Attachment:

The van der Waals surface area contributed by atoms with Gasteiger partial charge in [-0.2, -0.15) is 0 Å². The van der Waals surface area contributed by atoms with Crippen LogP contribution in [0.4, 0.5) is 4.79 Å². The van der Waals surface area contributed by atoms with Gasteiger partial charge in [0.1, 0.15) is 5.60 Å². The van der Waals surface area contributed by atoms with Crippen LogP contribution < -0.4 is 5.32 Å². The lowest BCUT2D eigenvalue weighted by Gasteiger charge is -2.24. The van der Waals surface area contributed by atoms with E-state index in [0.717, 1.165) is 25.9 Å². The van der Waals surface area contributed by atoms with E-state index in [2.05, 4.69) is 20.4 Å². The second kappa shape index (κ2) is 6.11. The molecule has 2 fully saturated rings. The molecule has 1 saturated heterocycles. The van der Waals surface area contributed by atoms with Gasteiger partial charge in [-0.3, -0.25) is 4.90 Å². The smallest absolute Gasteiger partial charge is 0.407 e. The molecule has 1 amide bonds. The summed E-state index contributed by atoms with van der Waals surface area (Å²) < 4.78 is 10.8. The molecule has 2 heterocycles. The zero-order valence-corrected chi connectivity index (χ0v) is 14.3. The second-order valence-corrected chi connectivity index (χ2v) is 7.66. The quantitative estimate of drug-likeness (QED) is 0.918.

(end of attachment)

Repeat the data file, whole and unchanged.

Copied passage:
The van der Waals surface area contributed by atoms with Gasteiger partial charge in [-0.2, -0.15) is 0 Å². The van der Waals surface area contributed by atoms with Crippen LogP contribution in [0.4, 0.5) is 4.79 Å². The van der Waals surface area contributed by atoms with Gasteiger partial charge in [0.1, 0.15) is 5.60 Å². The van der Waals surface area contributed by atoms with Crippen LogP contribution < -0.4 is 5.32 Å². The lowest BCUT2D eigenvalue weighted by Gasteiger charge is -2.24. The van der Waals surface area contributed by atoms with E-state index in [0.717, 1.165) is 25.9 Å². The van der Waals surface area contributed by atoms with E-state index in [2.05, 4.69) is 20.4 Å². The second kappa shape index (κ2) is 6.11. The molecule has 2 fully saturated rings. The molecule has 1 saturated heterocycles. The van der Waals surface area contributed by atoms with Gasteiger partial charge in [-0.3, -0.25) is 4.90 Å². The smallest absolute Gasteiger partial charge is 0.407 e. The molecule has 1 amide bonds. The summed E-state index contributed by atoms with van der Waals surface area (Å²) < 4.78 is 10.8. The molecule has 2 heterocycles. The zero-order valence-corrected chi connectivity index (χ0v) is 14.3. The second-order valence-corrected chi connectivity index (χ2v) is 7.66. The quantitative estimate of drug-likeness (QED) is 0.918.